New report highlights experiences of university spinout company founders, to understand gender bias

New report highlights experiences of university spinout company founders, in order to understand gender bias

A new report by a team of Oxford Brookes University researchers has found that women academics can experience gender-based barriers throughout the process of developing university spinout companies.

The research team, from the Centre for Diversity Policy Research and Practice at Oxford Brookes, spoke to spinout company founders about their experiences of academic entrepreneurship, in order to understand where women may be encountering gender bias and have to overcome additional challenges.

The study compared the experiences of 35 academic spinout founders, comprising 20 women and 15 men, and says that Higher Education institutions and the HE sector need to take steps to create a gender-inclusive academic environment in order to harness talent from both men and women researchers.

Lead author of the report, Dr Heather Griffiths of Oxford Brookes University said: “Through this study, we wanted to deepen our understanding of why women are underrepresented as university spinout founders. We have highlighted the inequalities throughout the spinout journey and in addition we’ve identified gaps in support that affect both women and men spinout founders.

On the whole, women founders didn’t see themselves as having encountered gender bias throughout their spinout journey, but often their narratives suggested otherwise.

Dr Heather Griffiths, Postdoctoral Research Assistant, Oxford Brookes University

“These gaps need to be addressed so that women and men have a more equal chance of success and face fewer challenges along the way.

“Perhaps one of the surprising things which came out of our interviews was that on the whole, women founders didn’t see themselves as having encountered gender bias throughout their spinout journey, but often their narratives suggested otherwise.

“Some women have been subject to sexism and stereotyping, particularly regarding their appearance and what they should wear. There was also evidence that these gendered stereotypes intersected with racial profiling or age discrimination, which exacerbates the issue and creates an accumulated disadvantage for women.

“In addition women reported barriers at crucial points during the development of their spinout company, such as when applying for funding and filing patents. These accounts are particularly pertinent when we know from our previous study, that women spinout founders are awarded less funding than men.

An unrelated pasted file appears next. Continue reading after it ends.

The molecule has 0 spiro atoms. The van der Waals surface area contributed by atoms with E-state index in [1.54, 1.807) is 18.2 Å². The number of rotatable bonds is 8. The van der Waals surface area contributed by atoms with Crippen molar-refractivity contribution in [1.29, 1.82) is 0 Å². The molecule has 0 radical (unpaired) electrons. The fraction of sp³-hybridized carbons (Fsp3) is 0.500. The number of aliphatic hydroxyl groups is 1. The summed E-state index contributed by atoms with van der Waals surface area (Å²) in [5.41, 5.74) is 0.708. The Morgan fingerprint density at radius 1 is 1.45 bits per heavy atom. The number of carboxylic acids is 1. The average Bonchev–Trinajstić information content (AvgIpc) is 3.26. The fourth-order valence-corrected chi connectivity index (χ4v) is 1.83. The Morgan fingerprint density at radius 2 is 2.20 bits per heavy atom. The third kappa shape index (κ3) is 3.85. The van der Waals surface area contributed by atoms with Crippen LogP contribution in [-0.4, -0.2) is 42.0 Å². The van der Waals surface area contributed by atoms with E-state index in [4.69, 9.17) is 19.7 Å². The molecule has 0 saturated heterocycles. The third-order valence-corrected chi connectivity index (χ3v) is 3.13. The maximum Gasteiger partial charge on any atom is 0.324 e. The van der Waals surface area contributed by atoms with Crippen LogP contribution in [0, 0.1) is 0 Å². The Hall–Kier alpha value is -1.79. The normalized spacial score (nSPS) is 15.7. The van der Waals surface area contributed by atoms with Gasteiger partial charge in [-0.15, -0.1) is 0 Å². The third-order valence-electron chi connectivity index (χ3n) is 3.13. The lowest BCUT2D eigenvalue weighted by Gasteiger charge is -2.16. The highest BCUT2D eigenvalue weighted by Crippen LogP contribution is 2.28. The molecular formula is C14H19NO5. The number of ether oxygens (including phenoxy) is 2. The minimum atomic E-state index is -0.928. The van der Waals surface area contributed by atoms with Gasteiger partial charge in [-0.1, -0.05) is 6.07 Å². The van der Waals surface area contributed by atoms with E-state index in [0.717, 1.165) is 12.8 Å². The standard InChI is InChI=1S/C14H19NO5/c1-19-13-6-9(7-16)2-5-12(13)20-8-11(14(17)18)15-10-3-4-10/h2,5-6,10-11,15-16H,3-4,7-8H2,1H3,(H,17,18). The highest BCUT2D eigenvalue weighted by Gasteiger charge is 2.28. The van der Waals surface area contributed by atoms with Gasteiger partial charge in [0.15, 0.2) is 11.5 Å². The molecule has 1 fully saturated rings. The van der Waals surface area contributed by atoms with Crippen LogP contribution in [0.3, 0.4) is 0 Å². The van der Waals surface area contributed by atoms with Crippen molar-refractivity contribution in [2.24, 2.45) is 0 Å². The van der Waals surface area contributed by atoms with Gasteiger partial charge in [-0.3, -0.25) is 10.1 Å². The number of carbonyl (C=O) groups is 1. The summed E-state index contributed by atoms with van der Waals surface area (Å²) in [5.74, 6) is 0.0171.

“To combat this, Higher Education institutions should work with the investment community to set up specific funding opportunities and developmental support for women researchers who want to set up a spinout company.

“We would also like to encourage all stakeholders in the Higher Education innovation ecosystem to increase the visibility of women already working in the entrepreneurial space, from successful company founders to investors. The value of relatable role models and mentors for women academic entrepreneurs has been reiterated by this study and is also emerging as an important factor for early career researchers, in further research we are conducting as part of this project.”

Funded by the Engineering and Physical Sciences Research Council’s Inclusion Matters initiative, the report is the latest research to be published as part of the ongoing Women in Spinouts project which looks at the participation of women scientists, engineers and mathematicians in university spinout companies.

Women and Spinouts project director, Professor Simonetta Manfredi of Oxford Brookes University said: “Our project's previous report identified that across the UK only 13% of university spinouts have been founded or co-funded by women researchers. With this new research we have gone beyond the numbers to understand the causes of this under-representation and what can be done about it.

“Women’s leadership in Higher Education has improved over the last few years. For example, almost 30% of women are Vice-Chancellors and 37% are members of executive teams. However, women are significantly under-represented in spinout leadership and this is a gender gap that universities need to urgently address."

The full report, The Spinout Journey, Barriers and Enablers to Gender Inclusion Innovation, and more information about the Women and Spinouts project can be found by visiting